Here are our answers to some common questions we receive about our beliefs. If you have any questions, feel free to contact us and we'll get back to you as soon we can.
Who Is Yeshua?
Most people know Him by the name Jesus. Yeshua was the name He was called by those who knew Him when He was on earth. His name means “salvation.”
He is undeniably the most influential world-changer history has ever known. He expressed leadership through servanthood and faith through action. He was moved by compassion to bring healing. His message was one of forgiveness and second chances. He taught His followers to pursue a life led by both Spirit and Truth.
But He was much more than just an amazing Rabbi or spiritual teacher. As the Son of God, He was sent by His Father to deliver you from your sins, your brokenness, and your shame. He suffered and died so that your relationship with God could be restored.
Believe in Him and your sins will be forgiven. Commit to following Him and your life will never be the same.
Do you desire to know Him?
What Does It mean To Follow Yeshua?
The word Christian literally means “follower of Christ.” Indeed, we as Christians are commanded to walk as Yeshua walked:
Whoever says he abides in him ought to walk in the same way in which he walked. (1 John 2:6)
It's interesting to note that Yeshua lived His life as a Torah-observant Jewish believer. His followers called him Rabbi, He rested on the Sabbath every seventh day, and He celebrated Passover and all of the biblical feast days. Professor of Biblical Literature, Dr. Brad Young, Ph. D., puts it best:
We too often view Jesus in a historical vacuum with the result that we transpose our twenty-first century Western values and concerns onto him. We tend to make him into a good Methodist, Catholic, Baptist, Anglican, Pentecostal, or whatever denominational orientation we may be. The historical Jesus remains a Jew. His faith and obedience to his Father in heaven had at its center the precious gift given at Mount Sinai: Torah.
The original Christian movement that emerged out of Yeshua’s teachings continued to keep Torah throughout the New Testament. If we truly want to follow in Yeshua’s footsteps, we need to live by the instructions of God—Torah.
What Is The Sabbath Day?
The Sabbath is among many truths being restored in our day. God knows that we all need a day of rest. We weren’t created to work constantly without a break, so the Sabbath blesses us with physical rest. But more than that, it takes us back to creation (Exodus 20:11) and revives our hope for the Messianic Kingdom to come. It reminds us of our deliverance from slavery in Egypt (Deuteronomy 5:15), which is a prophetic picture of our salvation in Yeshua who rescued us from the slavery of sin.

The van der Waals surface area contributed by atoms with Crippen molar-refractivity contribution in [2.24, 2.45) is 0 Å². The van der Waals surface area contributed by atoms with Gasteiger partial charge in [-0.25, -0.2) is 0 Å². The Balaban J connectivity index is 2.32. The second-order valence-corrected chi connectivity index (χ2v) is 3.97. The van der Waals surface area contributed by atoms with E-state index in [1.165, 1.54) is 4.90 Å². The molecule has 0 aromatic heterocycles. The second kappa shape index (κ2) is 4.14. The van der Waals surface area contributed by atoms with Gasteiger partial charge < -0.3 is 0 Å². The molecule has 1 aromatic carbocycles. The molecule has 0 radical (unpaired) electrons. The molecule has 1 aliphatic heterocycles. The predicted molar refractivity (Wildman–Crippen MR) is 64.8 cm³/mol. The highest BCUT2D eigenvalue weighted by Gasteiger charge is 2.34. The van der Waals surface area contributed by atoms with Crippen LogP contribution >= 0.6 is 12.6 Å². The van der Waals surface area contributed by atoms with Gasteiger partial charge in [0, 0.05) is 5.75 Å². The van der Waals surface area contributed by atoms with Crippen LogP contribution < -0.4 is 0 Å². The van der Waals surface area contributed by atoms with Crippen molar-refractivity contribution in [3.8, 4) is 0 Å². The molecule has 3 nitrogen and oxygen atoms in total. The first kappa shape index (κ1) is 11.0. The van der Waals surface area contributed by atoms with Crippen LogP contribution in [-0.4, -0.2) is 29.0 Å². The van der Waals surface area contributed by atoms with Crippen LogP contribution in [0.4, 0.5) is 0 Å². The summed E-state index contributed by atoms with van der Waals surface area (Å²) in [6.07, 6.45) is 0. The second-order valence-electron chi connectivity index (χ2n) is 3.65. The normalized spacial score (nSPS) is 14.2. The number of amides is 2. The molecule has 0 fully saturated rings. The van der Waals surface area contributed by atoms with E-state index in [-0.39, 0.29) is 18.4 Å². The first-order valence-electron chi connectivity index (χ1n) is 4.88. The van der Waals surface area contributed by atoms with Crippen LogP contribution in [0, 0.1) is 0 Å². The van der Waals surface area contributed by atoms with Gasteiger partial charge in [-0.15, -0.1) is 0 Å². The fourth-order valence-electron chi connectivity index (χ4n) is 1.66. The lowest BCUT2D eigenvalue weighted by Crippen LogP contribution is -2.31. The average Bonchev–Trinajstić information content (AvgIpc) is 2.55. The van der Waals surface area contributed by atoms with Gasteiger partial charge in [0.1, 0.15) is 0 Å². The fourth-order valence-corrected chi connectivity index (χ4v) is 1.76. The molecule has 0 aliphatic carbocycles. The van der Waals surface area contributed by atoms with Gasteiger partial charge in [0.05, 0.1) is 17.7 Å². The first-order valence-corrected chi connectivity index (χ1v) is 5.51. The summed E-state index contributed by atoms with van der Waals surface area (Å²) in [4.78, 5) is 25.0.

The Sabbath is the perfect opportunity to invest in your relationship with God through worship and studying His Word. It helps us be intentional about setting apart time with our family and friends. And simply, it’s a way to tell God, “I love you.”
What Are the Biblical Festivals and Holy Days?
Along with the Sabbath, God gave us several festivals to celebrate every year. The biblical feast days are found in Leviticus 23; they are broken down into two seasons: the four spring feast days and the three fall feast days.
In the Bible, these feast days are called “appointed times” (Leviticus 23:1). Like a wedding anniversary, these are special times that God told us to remember and celebrate every year. Each one of them beautifully symbolizes the first and second coming of our Messiah, Yeshua. Although we have access to the presence of God daily, these times are specifically designed to unify all of God’s people in worship and celebration for all that He has done and continues to do for us.
Does God care about what we eat?
In the New Testament, Peter told Christians that they are to be holy as God is holy (1 Peter 1:16). Did you know that Peter was quoting the Torah when he said that? One place in the Torah where it is written to be holy is in Leviticus 11:44—right in the middle of God’s commandments about not eating unclean animals. So Peter's understanding of holiness would have included keeping God's dietary instructions. Indeed, according to Peter Christians are to be holy in "all" our conduct (1 Peter 1:15), including what we eat.